Henry was gay first, Swiss second, and Canadian to the core. He left his country because he was so pissed off at it, at enforced military duty, for one thing. He wanted a place where he could have a life more in keeping with his own beliefs. He tried Israel for a while. That didn’t work out. So he came to Canada. Toronto, with its large gay population and densely urban life, seems to have been his best fitting habitat. Although he always sought out the natural areas amongst the concrete—he was the first to introduce me to urban raccoons, and the floods of earthworms that arise to stalk the earth when no one is awake, and he knew his way through every ravine and parkland for miles around—I don’t think his restless nature, at least in the early days, would have been content if taken too far from the gritty place. Toronto was his home. But he was always standing back a few steps, looking at it from the perspective of a life lived in other places, in other ways, from the perspective, too, of knowing how our societies ought to be, but never were.
In that setting, we became fast friends.
It was hard though, to remain as we were. He wanted to be with me, and I wanted to be with him, but I believed that I had strong roots in Vancouver and that I belonged here. I see now that what I thought I had here was already slowly vanishing, but new connections were made, and Vancouver truly is my home now. Part of me wishes I had foreseen those endings before coming back to them. That I had stayed instead with Henry. I didn't feel okay about living so far apart. And then he died.
I have never recovered from the loss of Henry. It is a wound that moves beneath the flesh, like an underground channel, filled with love and sorrow and regret and gratitude, ever-replenishing, never empty, never still.
Yet another part of me knows that for all that I love Toronto, and wanted to be with, and eventually to care for Henry, my own natural habitat is here. Where I can look out my window and see mountains, not skyscrapers (well, okay, they’re there, too, but I can ignore them), where there is still a little elbow room, where it is a simple matter to get to meadows, marshes, cascades, hills, the sea.
Over the years Henry would keep me up to date on the significant events in our former co-workers lives. Like when one chap came on to him in a particularly annoying way. And when our beloved Peter died. More and more, Henry's letters contained obituaries, tiny rectangles of type snipped out of newspapers. Dear names, dear faces, dear lives cut frighteningly short. Some lived on. These he would mention, too, and I would hear the news almost with a sense of wonder. Survival was becoming less expected than death.
Eventually, he told me that his lover had tested positive for HIV.
Henry didn’t want to get tested. He didn’t want to know. I cried relentlessly. I knew. And I wanted him to verify it but I didn’t push too hard. What would be the point?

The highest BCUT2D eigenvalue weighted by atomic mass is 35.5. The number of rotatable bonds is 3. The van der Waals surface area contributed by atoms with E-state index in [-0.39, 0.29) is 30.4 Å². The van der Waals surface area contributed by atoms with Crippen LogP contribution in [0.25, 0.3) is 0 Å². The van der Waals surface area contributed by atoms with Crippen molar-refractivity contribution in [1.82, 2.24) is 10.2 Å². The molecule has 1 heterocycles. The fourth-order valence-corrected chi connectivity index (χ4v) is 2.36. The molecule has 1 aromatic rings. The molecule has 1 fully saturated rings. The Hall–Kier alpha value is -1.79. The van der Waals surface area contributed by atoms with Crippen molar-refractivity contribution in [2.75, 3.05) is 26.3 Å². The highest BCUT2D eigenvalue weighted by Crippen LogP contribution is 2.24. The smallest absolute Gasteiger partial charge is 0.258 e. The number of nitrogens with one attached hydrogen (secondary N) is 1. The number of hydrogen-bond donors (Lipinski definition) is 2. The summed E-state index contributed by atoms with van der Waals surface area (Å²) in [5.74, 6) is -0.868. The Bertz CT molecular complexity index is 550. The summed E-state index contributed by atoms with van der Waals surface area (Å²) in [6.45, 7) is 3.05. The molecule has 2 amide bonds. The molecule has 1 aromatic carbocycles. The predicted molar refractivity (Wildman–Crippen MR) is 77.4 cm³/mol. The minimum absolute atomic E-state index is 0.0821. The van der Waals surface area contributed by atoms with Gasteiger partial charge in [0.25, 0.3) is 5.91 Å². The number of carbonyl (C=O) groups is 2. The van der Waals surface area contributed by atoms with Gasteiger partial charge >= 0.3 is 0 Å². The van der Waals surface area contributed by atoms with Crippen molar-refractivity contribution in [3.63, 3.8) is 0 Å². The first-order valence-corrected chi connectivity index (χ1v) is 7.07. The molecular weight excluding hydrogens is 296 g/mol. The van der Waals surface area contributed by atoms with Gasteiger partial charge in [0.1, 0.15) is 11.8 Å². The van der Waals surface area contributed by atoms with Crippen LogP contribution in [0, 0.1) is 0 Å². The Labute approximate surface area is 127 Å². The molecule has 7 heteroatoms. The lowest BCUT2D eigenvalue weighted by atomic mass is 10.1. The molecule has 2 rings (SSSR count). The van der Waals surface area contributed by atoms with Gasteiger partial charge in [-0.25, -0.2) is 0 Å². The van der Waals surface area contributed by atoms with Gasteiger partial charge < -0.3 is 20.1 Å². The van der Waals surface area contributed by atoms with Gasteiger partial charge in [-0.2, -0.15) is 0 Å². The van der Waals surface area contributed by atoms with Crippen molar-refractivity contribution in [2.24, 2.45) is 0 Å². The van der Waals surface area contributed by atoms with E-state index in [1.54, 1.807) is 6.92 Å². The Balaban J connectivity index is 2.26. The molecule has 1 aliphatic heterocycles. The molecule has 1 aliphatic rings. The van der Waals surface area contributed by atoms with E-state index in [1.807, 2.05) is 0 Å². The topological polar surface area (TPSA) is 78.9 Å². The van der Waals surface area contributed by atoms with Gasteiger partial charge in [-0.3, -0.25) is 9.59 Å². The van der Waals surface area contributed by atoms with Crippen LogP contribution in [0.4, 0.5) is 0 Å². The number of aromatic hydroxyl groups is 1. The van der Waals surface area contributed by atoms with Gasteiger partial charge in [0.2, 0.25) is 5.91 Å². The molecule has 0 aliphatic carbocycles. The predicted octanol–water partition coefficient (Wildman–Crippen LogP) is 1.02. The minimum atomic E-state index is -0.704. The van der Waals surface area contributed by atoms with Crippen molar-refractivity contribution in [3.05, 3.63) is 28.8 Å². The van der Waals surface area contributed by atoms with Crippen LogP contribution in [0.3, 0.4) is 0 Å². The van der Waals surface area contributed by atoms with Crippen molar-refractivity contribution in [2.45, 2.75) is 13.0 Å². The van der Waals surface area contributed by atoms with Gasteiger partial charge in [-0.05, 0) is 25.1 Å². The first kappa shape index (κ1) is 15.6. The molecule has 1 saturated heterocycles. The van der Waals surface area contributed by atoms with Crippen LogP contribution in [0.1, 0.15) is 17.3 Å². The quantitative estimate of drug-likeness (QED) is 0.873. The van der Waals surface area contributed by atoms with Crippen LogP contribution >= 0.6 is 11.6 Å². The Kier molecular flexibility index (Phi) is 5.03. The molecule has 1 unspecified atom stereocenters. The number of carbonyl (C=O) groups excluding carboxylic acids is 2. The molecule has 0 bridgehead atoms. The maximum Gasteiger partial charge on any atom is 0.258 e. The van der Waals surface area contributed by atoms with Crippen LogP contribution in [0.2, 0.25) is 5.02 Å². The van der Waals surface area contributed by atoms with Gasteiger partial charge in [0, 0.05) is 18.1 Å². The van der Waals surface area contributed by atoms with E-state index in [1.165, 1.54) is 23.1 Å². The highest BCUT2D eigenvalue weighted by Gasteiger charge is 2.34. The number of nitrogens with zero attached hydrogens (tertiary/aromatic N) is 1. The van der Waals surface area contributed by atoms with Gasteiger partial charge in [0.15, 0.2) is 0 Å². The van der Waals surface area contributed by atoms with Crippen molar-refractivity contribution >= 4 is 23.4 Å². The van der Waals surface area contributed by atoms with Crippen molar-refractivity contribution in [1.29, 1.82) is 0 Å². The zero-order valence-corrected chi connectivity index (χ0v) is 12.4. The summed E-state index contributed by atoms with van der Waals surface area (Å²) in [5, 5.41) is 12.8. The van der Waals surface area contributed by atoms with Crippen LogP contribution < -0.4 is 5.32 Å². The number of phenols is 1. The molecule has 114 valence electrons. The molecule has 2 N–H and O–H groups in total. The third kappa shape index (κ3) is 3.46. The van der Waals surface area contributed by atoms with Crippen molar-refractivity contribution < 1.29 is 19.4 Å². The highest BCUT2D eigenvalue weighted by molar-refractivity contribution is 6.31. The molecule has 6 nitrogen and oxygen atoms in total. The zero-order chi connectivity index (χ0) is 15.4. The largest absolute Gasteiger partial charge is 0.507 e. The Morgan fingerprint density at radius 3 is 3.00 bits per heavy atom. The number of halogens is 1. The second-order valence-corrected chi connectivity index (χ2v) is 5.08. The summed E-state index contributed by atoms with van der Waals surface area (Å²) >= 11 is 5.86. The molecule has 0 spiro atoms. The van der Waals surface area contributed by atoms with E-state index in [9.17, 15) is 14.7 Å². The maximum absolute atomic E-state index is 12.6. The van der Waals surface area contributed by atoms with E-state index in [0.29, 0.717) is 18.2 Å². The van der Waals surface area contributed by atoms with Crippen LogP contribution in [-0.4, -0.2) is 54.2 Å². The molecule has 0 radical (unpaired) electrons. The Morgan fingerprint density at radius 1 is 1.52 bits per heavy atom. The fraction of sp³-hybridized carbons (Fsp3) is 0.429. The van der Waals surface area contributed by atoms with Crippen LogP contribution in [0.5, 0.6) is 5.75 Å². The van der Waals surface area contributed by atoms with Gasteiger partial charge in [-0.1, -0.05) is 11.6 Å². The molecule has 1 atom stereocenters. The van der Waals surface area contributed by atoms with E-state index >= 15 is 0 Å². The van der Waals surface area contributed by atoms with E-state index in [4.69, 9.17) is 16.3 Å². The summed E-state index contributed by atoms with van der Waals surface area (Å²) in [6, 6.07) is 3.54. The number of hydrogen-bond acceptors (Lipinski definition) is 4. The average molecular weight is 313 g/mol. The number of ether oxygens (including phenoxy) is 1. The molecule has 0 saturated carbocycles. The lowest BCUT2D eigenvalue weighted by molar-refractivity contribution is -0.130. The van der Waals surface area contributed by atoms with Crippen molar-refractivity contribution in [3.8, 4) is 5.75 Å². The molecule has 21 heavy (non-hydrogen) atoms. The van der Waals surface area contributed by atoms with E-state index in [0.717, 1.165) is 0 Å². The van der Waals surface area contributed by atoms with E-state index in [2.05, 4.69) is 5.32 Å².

After a year or two of reporting on the ups and downs of Curtis’s health, and the ups and downs of their always tempestuous relationship, Henry went and got the pronouncement. From that moment on, his life was no longer “normal”. From then on, he lived in the hands of the medical establishment, he did no paying work, he isolated himself more and more from the world outside, he delved into his art, his heart, his life. He swore to stay with Curtis no matter what. He would take care of him until the end. And he did.
He was not happy, but he was finding some kind of peace. He was a brave, beautiful man.
He was not happy, but he was finding some kind of peace. He was a brave, beautiful man.
How much of the story do I need to tell? Do you need to hear? Would Henry want me to divulge? I suppose I could go on and it could be good for all of us but I feel like I have almost reached the end of what I want to say.
But not quite.
I have two regrets.
When I went to live in Haiti, Henry became very interested, and started thinking about coming to visit me. I panicked and persuaded him not to. So many diseases he would be exposed to there. The trip could be his last. He was disappointed, and I felt bad. I would have loved for him to come.
When someone is ill and slowly dying, do not do as I have done and deny him his desired adventure. Even if, especially if, it ends up being his last. Is it truly better to “protect” someone so that you can have them around longer, so that you can put off saying goodbye, when they have no choice but to die, and have had an idea at last that, after all they have faced for years on end, inspires in them a sense of desire and interest and aliveness once again? I wish, oh, I wish I had said, “Yes! It’s what we always wanted to do! Come and see Haiti with me. You will love it.” And if I had then had to live with the guilt of introducing him to the virus that picked him off, would that have been worse than living with the guilt of taking away his last hurrah?